SUNY’s policy also supports micro-credentials that move students from non-credit to credit-bearing coursework, i.e., the non-credit micro-credential has value on its own but it has also been evaluated for transferring into, or stacking to, a credit-bearing program. This pathway for students to a degree is a significant benefit of micro-credentials.


 

The Why (5-8)

Q5.  What value do micro-credentials add?

There are a number of different ways in which micro-credentials can add value to a broad range of audiences:

Q6.  Who are the potential audiences for micro-credentials?

Given the wide range of potential uses for micro-credentials, there are a number of different potential target audiences:

Q7.  Do employers understand micro-credentials?

A. While some employers may have heard of micro-credentials (and others like IBM are actively engaged in awarding them—some in partnership with academic institutions), we have much work to do to ensure that NYS businesses understand SUNY’s rigorous, faculty-driven approach to micro-credentials. And importantly, that there are opportunities for them to partner with SUNY campuses directly to develop micro-credentials that meet their needs for building a pipeline of new employees and/or upskilling existing employees (reminder that these types of partnerships are great opportunities to develop stackable micro-credentials that move employees toward earning a degree).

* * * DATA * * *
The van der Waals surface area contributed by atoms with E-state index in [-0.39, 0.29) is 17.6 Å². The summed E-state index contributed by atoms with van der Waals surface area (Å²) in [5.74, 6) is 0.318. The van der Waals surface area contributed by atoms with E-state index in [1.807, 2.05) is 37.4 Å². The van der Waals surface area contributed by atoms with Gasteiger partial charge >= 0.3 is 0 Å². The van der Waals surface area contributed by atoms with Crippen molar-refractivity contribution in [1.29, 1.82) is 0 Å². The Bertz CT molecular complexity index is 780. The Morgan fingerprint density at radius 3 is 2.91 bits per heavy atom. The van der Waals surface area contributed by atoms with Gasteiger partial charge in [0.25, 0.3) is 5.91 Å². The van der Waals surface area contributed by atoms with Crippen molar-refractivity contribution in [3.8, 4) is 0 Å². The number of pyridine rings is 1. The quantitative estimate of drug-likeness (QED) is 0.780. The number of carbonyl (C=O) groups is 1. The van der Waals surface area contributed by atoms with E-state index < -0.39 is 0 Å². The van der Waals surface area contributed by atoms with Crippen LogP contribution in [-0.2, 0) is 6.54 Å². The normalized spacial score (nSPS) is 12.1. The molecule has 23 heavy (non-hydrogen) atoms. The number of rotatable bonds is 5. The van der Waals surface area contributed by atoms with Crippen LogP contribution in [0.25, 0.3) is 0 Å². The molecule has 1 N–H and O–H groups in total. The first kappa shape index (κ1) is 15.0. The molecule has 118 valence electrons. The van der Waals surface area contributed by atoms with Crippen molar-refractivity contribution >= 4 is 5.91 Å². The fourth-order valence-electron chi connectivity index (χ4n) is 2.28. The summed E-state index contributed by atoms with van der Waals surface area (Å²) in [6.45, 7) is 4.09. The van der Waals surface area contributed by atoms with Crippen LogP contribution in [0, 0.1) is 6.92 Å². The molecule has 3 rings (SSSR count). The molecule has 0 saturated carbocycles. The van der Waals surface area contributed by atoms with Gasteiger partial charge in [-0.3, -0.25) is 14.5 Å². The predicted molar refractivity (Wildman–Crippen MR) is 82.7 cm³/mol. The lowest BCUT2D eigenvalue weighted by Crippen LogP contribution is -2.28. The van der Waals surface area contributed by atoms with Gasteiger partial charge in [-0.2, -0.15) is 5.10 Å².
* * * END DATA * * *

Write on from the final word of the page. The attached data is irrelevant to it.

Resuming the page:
At the System level we worked initially with the Business Council of New York State and individual Chambers of Commerce to share news of SUNY’s policy. The response has been very positive with clear support for the fact that each micro-credential carries the endorsement of the institution and that there is a faculty-driven process and commitment to rigor and quality.  Now that a number of campuses have micro-credentials up and running we will explore opportunities to update these audiences.

We encourage each campus to work directly with their local business/industry/P-12 partners and local Chambers of Commerce to share the good news of SUNY’s policy and opportunities for partnership.

Q8.  Is there research to support the validity of micro-credentials?

A. Yes, but not enough (this is an opportunity for faculty!). The prominence of what some call “heavy-weight” micro-credentials like the ones called for in SUNY’s policy that are rigorous and linked to an assessment of learning is comparatively new with research coming in the last few years.  An interesting note is that most research done to date is under the term “digital badge” – it takes a bit of screening to determine whether or not the work is focused on “heavy-weight” credentials.

There is a list of helpful journal articles at: Appendix C, page 31 of the SUNY Micro-Credentialing Task Force Report. A subgroup of the SUNY Faculty Advisory Council on Teaching and Technology (FACT2) has added to that resource with an additional listing of resources on micro-credentials and digital badging.  

In addition, two books have been particularly helpful in System work:

Muilenburg, L. and Berge, Z. (2016). Digital Badges in Education. Trends, Issues and Cases. New York, New York: Routledge.

Ifenthaler, D., Bellin-Mularski, N., Mah, D-K. (2016). Foundation of Digital Badges and Micro-Credentials, Demonstrating and Recognizing Knowledge and Competencies. New York, New York: Springer.


 

The How (9-12)

Q9. How many credits should a for-credit micro-credential be?